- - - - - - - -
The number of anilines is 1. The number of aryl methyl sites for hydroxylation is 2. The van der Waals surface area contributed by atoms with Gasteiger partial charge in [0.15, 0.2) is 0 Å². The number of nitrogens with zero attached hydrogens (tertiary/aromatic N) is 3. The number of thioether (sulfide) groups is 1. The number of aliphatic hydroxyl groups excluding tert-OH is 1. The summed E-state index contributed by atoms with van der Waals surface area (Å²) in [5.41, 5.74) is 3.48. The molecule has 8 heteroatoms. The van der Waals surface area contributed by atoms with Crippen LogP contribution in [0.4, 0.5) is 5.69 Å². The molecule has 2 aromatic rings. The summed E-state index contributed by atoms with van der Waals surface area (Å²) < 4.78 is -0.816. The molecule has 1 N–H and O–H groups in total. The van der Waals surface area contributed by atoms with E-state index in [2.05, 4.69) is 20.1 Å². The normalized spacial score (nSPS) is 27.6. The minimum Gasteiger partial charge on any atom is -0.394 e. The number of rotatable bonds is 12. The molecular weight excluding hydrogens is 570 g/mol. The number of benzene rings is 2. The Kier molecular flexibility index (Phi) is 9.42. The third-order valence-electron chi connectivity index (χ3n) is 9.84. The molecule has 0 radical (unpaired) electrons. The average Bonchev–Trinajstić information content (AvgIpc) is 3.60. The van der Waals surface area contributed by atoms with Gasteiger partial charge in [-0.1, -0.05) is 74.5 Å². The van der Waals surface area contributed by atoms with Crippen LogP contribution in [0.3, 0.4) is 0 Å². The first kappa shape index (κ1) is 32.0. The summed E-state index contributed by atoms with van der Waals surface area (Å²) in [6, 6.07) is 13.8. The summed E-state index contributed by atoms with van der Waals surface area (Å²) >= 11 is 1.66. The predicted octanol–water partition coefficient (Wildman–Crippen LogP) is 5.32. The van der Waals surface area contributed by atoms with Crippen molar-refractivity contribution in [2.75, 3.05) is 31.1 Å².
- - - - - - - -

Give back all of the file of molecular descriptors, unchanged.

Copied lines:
The number of anilines is 1. The number of aryl methyl sites for hydroxylation is 2. The van der Waals surface area contributed by atoms with Gasteiger partial charge in [0.15, 0.2) is 0 Å². The number of nitrogens with zero attached hydrogens (tertiary/aromatic N) is 3. The number of thioether (sulfide) groups is 1. The number of aliphatic hydroxyl groups excluding tert-OH is 1. The summed E-state index contributed by atoms with van der Waals surface area (Å²) in [5.41, 5.74) is 3.48. The molecule has 8 heteroatoms. The van der Waals surface area contributed by atoms with Crippen LogP contribution in [0.4, 0.5) is 5.69 Å². The molecule has 2 aromatic rings. The summed E-state index contributed by atoms with van der Waals surface area (Å²) < 4.78 is -0.816. The molecule has 1 N–H and O–H groups in total. The van der Waals surface area contributed by atoms with E-state index in [2.05, 4.69) is 20.1 Å². The normalized spacial score (nSPS) is 27.6. The minimum Gasteiger partial charge on any atom is -0.394 e. The number of rotatable bonds is 12. The molecular weight excluding hydrogens is 570 g/mol. The number of benzene rings is 2. The Kier molecular flexibility index (Phi) is 9.42. The third-order valence-electron chi connectivity index (χ3n) is 9.84. The molecule has 0 radical (unpaired) electrons. The average Bonchev–Trinajstić information content (AvgIpc) is 3.60. The van der Waals surface area contributed by atoms with Gasteiger partial charge in [-0.1, -0.05) is 74.5 Å². The van der Waals surface area contributed by atoms with Crippen LogP contribution in [0.3, 0.4) is 0 Å². The first kappa shape index (κ1) is 32.0. The summed E-state index contributed by atoms with van der Waals surface area (Å²) in [6, 6.07) is 13.8. The summed E-state index contributed by atoms with van der Waals surface area (Å²) >= 11 is 1.66. The predicted octanol–water partition coefficient (Wildman–Crippen LogP) is 5.32. The van der Waals surface area contributed by atoms with Crippen molar-refractivity contribution in [2.75, 3.05) is 31.1 Å².